4 Academic

1 Sports
2 Culture
3 Trades
4 Academic
5 Work
Future 2020
The Future
A Softer Option


Students choosing the afternoon Academic Programme would study one subject per year and, in that one year, the teacher would have the job of getting them though at least two years worth of 'current' materials. The sharpest students would likely work through and pass exams in three 'current' years worth. Every academic student would be expected to choose one task (Standard), research it and do all the work one their own, with no teacher help. This would prepare them for academic life beyond school.

The ideal situation would be that the teacher teaches for a while, then lets the students proceeded at their own rate. Then teaches a little more, then sets them free again. At some point, the teacher would become a facilitator and the students would all be at different stages - the smartest leaping ahead the fastest. I adopted this approach for teaching Japanese and many students stormed ahead, way beyond any syllabus requirements;  my job was then to teach the slower ones to make sure they could pass their assessments.

The students have to be naturally keen to do this, not pressured into it by teachers or parents. If they cannot get into self-study, then, obviously they are in the wrong programme.

The purpose of morning study is to reach a certain level of literacy and numeracy. If not achieved, it would have to be studied again the following year. With such a plan, a two year junior programme could be completed in one year by a keen student thereby giving them more freedom to chose what they want to do. Or perhaps they could then move onto a one-year Senior literacy and numeracy programme. This would create motivation - study more now, do less later. The job for English and maths teachers is to create tasks that support and relate directly to other areas of student interest. For example, probability in maths for a sports student might look at the odds in horse racing betting. While there is a core basic element to any academic subject, it should be minimised and focus instead placed on what a student needs.

Science example: In junior science, there could simply be minimal to no teaching lessons whatsoever. Instead, the teacher gives them a question. "Where does electricity come from?" The students research and find their own answer. It is just - information. In developing their answers they will all find and read different things. Some will do better than others but it doesn't matter as long as they are all searching and finding 'stuff' out for themselves. The ones that do better will be the more academic. If they are not interested and do less work, science is obviously ... not for them ... or perhaps, not yet. There is always later. As a minimum, if a student produced no work, s/he would at least be expected to read about and/or watch videos on electricity and be able to answer basic verbal questions and offer explanations about it. The teacher's job is to provoke, stimulate, guide a little, but not to teach information or answers or 'to the test'. In science, the teacher would likely spend most of their time organising experiments for students to further stimulate learning. This same student-centred approach for juniors could be adopted for most subjects.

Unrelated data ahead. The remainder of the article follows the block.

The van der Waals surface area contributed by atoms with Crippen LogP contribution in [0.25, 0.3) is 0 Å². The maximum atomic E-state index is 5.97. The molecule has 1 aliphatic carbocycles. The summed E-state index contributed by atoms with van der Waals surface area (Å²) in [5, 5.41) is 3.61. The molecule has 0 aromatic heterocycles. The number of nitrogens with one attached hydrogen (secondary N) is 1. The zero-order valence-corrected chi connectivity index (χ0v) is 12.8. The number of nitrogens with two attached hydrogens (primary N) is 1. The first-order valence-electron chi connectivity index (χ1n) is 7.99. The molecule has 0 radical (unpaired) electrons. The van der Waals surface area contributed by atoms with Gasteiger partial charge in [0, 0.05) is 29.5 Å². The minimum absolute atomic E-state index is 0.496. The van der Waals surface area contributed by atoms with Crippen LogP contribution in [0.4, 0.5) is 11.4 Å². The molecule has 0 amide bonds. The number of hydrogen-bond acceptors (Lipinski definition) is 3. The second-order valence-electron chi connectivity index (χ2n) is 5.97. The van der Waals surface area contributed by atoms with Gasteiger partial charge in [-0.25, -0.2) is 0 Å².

Afternoon programmes would have zero assessments. The entire emphasis is to be on the 'doing' and to do it as well as it can be done. Doing assessments and/or studying for the test forces the direction of education and restricts the student's natural curiosity to search. We need to open it up and give them more freedom. In this way, each student will learn more, they will all learn different things, and they will share and help each other. As a result, they will remember more, meaning, far more will be learned.

* Students NOT academically oriented should not be forced into the academic area.



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Last updated: 06-Dec-2021.